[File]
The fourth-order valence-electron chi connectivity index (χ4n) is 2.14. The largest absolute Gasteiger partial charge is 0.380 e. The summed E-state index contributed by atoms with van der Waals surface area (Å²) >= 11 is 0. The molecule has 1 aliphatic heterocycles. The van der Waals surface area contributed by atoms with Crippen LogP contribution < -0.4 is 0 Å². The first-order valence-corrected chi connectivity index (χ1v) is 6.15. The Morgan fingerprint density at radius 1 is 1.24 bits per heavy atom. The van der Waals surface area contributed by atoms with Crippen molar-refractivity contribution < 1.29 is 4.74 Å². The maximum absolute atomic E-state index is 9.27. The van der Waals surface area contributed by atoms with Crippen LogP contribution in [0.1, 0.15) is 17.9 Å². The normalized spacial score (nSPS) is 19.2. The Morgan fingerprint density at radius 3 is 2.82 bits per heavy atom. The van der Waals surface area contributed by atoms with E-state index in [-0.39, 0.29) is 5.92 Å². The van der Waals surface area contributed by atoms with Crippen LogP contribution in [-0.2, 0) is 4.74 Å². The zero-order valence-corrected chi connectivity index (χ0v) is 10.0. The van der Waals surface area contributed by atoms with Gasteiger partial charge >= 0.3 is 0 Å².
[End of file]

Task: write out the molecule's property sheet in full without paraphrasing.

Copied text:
The fourth-order valence-electron chi connectivity index (χ4n) is 2.14. The largest absolute Gasteiger partial charge is 0.380 e. The summed E-state index contributed by atoms with van der Waals surface area (Å²) >= 11 is 0. The molecule has 1 aliphatic heterocycles. The van der Waals surface area contributed by atoms with Crippen LogP contribution < -0.4 is 0 Å². The first-order valence-corrected chi connectivity index (χ1v) is 6.15. The Morgan fingerprint density at radius 1 is 1.24 bits per heavy atom. The van der Waals surface area contributed by atoms with Crippen molar-refractivity contribution < 1.29 is 4.74 Å². The maximum absolute atomic E-state index is 9.27. The van der Waals surface area contributed by atoms with Crippen LogP contribution in [0.1, 0.15) is 17.9 Å². The normalized spacial score (nSPS) is 19.2. The Morgan fingerprint density at radius 3 is 2.82 bits per heavy atom. The van der Waals surface area contributed by atoms with E-state index in [-0.39, 0.29) is 5.92 Å². The van der Waals surface area contributed by atoms with Crippen LogP contribution in [-0.2, 0) is 4.74 Å². The zero-order valence-corrected chi connectivity index (χ0v) is 10.0. The van der Waals surface area contributed by atoms with Gasteiger partial charge >= 0.3 is 0 Å².